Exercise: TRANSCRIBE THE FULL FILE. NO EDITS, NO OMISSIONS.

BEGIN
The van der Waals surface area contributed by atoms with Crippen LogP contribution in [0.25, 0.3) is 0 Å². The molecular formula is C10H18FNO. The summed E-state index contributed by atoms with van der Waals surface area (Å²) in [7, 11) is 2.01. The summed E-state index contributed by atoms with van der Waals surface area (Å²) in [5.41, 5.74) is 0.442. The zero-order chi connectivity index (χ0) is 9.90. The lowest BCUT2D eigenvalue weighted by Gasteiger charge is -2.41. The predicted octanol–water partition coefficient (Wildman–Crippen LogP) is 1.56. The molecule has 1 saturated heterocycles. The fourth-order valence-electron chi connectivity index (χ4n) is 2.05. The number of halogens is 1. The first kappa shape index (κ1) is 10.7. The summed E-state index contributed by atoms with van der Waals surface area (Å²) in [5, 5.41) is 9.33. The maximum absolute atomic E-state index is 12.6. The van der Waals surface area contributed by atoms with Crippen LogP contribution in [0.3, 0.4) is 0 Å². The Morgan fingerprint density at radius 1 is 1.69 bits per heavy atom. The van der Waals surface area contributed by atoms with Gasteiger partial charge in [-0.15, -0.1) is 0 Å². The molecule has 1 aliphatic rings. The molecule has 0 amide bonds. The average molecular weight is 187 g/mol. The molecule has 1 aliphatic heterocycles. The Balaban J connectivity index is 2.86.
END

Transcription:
The van der Waals surface area contributed by atoms with Crippen LogP contribution in [0.25, 0.3) is 0 Å². The molecular formula is C10H18FNO. The summed E-state index contributed by atoms with van der Waals surface area (Å²) in [7, 11) is 2.01. The summed E-state index contributed by atoms with van der Waals surface area (Å²) in [5.41, 5.74) is 0.442. The zero-order chi connectivity index (χ0) is 9.90. The lowest BCUT2D eigenvalue weighted by Gasteiger charge is -2.41. The predicted octanol–water partition coefficient (Wildman–Crippen LogP) is 1.56. The molecule has 1 saturated heterocycles. The fourth-order valence-electron chi connectivity index (χ4n) is 2.05. The number of halogens is 1. The first kappa shape index (κ1) is 10.7. The summed E-state index contributed by atoms with van der Waals surface area (Å²) in [5, 5.41) is 9.33. The maximum absolute atomic E-state index is 12.6. The van der Waals surface area contributed by atoms with Crippen LogP contribution in [0.3, 0.4) is 0 Å². The Morgan fingerprint density at radius 1 is 1.69 bits per heavy atom. The van der Waals surface area contributed by atoms with Gasteiger partial charge in [-0.15, -0.1) is 0 Å². The molecule has 1 aliphatic rings. The molecule has 0 amide bonds. The average molecular weight is 187 g/mol. The molecule has 1 aliphatic heterocycles. The Balaban J connectivity index is 2.86.